In December 2011, Texas state parks announced a budget shortfall and a plea for some help. While individuals have made contributions, FOX26 Meteorologist John Dawson showed us businesses who have become creative in how they’re helping out, KRIV-TV, Houston, reported.
“What we had was a $4.6 million hole in this year’s budget to fill and one for next year as well, so we were facing budget situations where you know we had to look all of our options to continue to do services that the public demands and wants,” said Bryan Frazier, promotions and marketing guy for Texas State Parks. “That got us to where some businesses, businesses that share our core mission, come to us and get involved.”
When companies donate time and money, those tight-budgeted dollars get stretched much further. Central Texas RV Dealer Crestview RV and Geico Insurance, through their agency Good Solutions Group, came forward and put together a proposal for a state park RV.
“And what it does is, it allows us to be able to have a marketing situation where we’re driving up and down the highway with bold, colorful state park graphics, and getting the message out,” said Frazier. “We drive around the state and take it to RV shows and travel shows, take it to park events. It becomes an interactive display.”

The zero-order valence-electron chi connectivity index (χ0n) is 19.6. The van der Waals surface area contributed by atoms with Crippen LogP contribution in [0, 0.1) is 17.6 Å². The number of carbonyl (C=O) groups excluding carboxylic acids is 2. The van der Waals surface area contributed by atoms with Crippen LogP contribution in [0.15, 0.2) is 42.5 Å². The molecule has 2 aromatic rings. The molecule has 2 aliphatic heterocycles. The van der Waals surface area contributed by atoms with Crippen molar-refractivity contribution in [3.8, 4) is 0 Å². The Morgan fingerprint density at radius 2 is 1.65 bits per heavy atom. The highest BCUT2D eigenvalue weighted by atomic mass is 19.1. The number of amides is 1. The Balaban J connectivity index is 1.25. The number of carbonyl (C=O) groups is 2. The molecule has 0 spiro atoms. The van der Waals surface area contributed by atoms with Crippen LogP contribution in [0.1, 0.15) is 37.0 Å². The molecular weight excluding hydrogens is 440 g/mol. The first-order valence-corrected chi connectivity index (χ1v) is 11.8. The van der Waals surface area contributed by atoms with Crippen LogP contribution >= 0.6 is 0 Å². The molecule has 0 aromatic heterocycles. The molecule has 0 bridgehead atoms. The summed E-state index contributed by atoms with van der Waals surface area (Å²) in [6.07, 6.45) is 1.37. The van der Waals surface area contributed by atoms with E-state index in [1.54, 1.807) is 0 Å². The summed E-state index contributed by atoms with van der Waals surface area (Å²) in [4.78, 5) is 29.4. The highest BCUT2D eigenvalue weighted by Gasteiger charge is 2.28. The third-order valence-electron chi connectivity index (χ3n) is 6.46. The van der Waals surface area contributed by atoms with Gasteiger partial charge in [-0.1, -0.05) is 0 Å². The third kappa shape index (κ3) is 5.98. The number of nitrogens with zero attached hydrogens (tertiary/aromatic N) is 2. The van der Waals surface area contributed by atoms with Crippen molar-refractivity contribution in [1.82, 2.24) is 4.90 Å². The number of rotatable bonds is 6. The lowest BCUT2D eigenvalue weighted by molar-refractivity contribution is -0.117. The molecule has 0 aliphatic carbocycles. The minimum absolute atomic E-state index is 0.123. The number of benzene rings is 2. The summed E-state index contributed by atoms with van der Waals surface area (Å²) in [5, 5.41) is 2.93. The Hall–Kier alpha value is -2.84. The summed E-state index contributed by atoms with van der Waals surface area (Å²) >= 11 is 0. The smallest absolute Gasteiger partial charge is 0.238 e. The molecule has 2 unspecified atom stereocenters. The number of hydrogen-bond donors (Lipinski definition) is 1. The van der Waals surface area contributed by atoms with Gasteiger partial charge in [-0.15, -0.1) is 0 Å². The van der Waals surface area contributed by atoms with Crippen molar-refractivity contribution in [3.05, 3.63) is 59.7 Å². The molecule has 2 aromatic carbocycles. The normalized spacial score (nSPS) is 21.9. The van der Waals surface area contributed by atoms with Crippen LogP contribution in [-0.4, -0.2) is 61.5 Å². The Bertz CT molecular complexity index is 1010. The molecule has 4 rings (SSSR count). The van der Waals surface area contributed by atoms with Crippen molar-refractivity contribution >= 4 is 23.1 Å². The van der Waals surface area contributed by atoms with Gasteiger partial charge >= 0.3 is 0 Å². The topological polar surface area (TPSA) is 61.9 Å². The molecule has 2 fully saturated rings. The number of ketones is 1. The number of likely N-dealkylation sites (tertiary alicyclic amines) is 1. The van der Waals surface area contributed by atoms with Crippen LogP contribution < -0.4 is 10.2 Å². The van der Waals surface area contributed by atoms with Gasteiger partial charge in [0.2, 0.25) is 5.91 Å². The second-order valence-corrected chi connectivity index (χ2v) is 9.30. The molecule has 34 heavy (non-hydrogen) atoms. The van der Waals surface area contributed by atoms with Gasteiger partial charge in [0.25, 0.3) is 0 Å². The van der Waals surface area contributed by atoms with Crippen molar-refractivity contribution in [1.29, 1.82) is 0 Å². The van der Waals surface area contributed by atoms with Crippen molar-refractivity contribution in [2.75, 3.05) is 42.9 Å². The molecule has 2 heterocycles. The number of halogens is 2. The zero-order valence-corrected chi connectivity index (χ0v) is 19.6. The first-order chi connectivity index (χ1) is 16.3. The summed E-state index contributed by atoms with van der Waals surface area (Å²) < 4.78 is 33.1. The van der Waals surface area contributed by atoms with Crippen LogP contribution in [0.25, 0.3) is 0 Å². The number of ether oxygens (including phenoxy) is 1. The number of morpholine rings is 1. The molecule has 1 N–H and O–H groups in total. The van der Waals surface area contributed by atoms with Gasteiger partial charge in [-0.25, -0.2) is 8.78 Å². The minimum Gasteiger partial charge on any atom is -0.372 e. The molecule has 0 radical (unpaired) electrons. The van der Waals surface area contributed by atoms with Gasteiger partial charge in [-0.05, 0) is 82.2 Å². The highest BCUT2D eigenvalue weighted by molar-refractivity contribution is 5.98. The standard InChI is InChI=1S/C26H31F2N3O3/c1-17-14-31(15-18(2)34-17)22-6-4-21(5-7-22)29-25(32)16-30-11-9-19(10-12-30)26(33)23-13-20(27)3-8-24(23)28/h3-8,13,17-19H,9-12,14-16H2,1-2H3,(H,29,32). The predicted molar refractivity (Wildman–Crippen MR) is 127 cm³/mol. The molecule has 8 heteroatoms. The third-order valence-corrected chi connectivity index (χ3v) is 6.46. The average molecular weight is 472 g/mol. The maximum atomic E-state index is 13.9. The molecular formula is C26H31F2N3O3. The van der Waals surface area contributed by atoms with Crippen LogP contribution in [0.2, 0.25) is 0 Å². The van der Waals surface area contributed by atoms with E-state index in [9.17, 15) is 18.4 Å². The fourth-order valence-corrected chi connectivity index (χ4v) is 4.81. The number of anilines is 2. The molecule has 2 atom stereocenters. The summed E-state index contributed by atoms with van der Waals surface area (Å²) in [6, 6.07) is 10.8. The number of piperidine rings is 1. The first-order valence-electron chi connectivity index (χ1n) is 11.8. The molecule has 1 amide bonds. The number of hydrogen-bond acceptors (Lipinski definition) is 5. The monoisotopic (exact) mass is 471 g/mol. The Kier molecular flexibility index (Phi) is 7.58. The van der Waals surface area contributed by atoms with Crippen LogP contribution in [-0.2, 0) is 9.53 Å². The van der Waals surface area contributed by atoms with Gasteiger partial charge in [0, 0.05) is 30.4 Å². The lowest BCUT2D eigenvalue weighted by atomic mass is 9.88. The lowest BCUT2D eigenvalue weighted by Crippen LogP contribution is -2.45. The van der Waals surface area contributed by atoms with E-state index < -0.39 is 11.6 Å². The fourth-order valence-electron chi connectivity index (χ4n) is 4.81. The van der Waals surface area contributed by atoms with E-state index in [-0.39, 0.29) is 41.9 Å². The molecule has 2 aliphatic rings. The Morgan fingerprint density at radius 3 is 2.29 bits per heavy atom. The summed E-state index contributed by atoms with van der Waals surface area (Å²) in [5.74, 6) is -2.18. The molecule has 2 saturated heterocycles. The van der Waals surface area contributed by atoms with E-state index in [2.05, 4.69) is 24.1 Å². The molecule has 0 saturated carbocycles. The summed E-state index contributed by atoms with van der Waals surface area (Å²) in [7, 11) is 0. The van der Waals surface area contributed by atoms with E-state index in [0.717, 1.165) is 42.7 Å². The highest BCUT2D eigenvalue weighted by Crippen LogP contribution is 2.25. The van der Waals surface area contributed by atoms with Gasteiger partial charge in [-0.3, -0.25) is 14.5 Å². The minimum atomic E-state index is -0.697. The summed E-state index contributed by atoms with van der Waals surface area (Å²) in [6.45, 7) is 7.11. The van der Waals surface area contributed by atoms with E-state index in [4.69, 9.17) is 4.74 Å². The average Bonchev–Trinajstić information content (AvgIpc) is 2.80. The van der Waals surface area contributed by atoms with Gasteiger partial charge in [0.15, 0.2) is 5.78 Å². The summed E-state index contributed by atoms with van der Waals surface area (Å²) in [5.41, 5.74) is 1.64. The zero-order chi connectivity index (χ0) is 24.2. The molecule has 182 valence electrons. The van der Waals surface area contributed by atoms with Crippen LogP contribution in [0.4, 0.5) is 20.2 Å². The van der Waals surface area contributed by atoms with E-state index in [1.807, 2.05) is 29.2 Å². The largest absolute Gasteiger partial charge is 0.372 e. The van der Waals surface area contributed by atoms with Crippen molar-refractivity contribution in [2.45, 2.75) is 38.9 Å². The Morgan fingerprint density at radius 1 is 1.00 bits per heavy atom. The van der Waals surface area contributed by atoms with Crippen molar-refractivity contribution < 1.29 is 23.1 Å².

Another example here in the Houston area is Brazos Bend State Park. It was finally able to replace a 27-year-old wooden sign that was really showing its age.
“A world-class park needs a world-class sign,” said Steve Killian, park manager. “And with the budgetary situation as it stands today, without Thor and Signs By Tomorrow’s help, a local business, there no way we would have a sign welcoming visitors from Houston and all over the world.”
Taxpayer dollars only had to pay for half the value of the sign. Businesses realize state parks are economic engines.
“REI Outdoors stores also came to us and underwrote the printing of our state park guide in Spanish for the first time ever,” said Frazier. “We’ve been able to put those in places where there’s a real demand for that in certain parts of the state. REI is a company that has a vested interest in what happens at state parks because they know that the more people who visit parks and are enjoying the outdoors, ultimately it’s probably better for their bottom line as well.”
These relationships are good for businesses and state parks. It can also be seen as good for park visitors and Texas residents.
“The bottom line for us is not only are we able to do ventures that we’ve never done before, we’re doing it at no taxpayer’s expense essentially,” said Frazier.